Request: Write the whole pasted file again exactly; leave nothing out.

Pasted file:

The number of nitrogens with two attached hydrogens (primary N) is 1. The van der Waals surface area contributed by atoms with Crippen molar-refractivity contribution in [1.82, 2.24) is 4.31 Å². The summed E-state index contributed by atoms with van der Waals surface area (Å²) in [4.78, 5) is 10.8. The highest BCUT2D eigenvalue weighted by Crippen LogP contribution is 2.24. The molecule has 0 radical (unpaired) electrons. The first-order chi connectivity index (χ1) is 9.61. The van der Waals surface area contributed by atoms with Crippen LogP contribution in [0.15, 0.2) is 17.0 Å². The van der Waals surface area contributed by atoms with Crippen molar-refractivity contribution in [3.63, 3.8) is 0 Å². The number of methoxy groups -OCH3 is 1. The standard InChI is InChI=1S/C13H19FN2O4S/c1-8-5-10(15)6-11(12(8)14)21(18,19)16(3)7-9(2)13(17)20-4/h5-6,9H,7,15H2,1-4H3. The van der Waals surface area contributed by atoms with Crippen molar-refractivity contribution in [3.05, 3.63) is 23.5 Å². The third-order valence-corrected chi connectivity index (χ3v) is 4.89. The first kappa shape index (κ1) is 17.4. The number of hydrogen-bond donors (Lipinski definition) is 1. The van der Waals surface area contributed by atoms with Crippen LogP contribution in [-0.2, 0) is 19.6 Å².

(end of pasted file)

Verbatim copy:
The number of nitrogens with two attached hydrogens (primary N) is 1. The van der Waals surface area contributed by atoms with Crippen molar-refractivity contribution in [1.82, 2.24) is 4.31 Å². The summed E-state index contributed by atoms with van der Waals surface area (Å²) in [4.78, 5) is 10.8. The highest BCUT2D eigenvalue weighted by Crippen LogP contribution is 2.24. The molecule has 0 radical (unpaired) electrons. The first-order chi connectivity index (χ1) is 9.61. The van der Waals surface area contributed by atoms with Crippen LogP contribution in [0.15, 0.2) is 17.0 Å². The van der Waals surface area contributed by atoms with Crippen molar-refractivity contribution in [3.63, 3.8) is 0 Å². The number of methoxy groups -OCH3 is 1. The standard InChI is InChI=1S/C13H19FN2O4S/c1-8-5-10(15)6-11(12(8)14)21(18,19)16(3)7-9(2)13(17)20-4/h5-6,9H,7,15H2,1-4H3. The van der Waals surface area contributed by atoms with Crippen molar-refractivity contribution in [3.05, 3.63) is 23.5 Å². The third-order valence-corrected chi connectivity index (χ3v) is 4.89. The first kappa shape index (κ1) is 17.4. The number of hydrogen-bond donors (Lipinski definition) is 1. The van der Waals surface area contributed by atoms with Crippen LogP contribution in [-0.2, 0) is 19.6 Å².